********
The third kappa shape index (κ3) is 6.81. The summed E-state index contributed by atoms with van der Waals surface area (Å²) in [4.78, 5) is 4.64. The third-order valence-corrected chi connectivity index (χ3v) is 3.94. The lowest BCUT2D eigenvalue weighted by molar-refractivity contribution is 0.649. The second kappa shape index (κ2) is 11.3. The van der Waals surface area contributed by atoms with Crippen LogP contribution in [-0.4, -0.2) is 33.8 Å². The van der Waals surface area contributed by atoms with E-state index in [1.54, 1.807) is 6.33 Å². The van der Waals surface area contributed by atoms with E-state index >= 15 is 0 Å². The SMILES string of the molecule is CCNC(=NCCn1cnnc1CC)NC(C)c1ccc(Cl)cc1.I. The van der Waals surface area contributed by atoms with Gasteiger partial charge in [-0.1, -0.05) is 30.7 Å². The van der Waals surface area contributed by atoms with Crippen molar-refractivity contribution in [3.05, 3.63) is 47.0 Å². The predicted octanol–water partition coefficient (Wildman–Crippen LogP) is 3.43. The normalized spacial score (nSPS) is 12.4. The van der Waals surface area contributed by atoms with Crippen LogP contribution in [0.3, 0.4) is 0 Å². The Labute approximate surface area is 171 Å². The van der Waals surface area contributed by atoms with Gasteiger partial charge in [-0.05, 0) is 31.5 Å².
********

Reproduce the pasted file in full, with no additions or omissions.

The third kappa shape index (κ3) is 6.81. The summed E-state index contributed by atoms with van der Waals surface area (Å²) in [4.78, 5) is 4.64. The third-order valence-corrected chi connectivity index (χ3v) is 3.94. The lowest BCUT2D eigenvalue weighted by molar-refractivity contribution is 0.649. The second kappa shape index (κ2) is 11.3. The van der Waals surface area contributed by atoms with Crippen LogP contribution in [-0.4, -0.2) is 33.8 Å². The van der Waals surface area contributed by atoms with E-state index in [1.54, 1.807) is 6.33 Å². The van der Waals surface area contributed by atoms with E-state index >= 15 is 0 Å². The SMILES string of the molecule is CCNC(=NCCn1cnnc1CC)NC(C)c1ccc(Cl)cc1.I. The van der Waals surface area contributed by atoms with Gasteiger partial charge in [-0.1, -0.05) is 30.7 Å². The van der Waals surface area contributed by atoms with Crippen molar-refractivity contribution in [3.05, 3.63) is 47.0 Å². The predicted octanol–water partition coefficient (Wildman–Crippen LogP) is 3.43. The normalized spacial score (nSPS) is 12.4. The van der Waals surface area contributed by atoms with Crippen LogP contribution in [0.3, 0.4) is 0 Å². The Labute approximate surface area is 171 Å². The van der Waals surface area contributed by atoms with Gasteiger partial charge in [-0.05, 0) is 31.5 Å².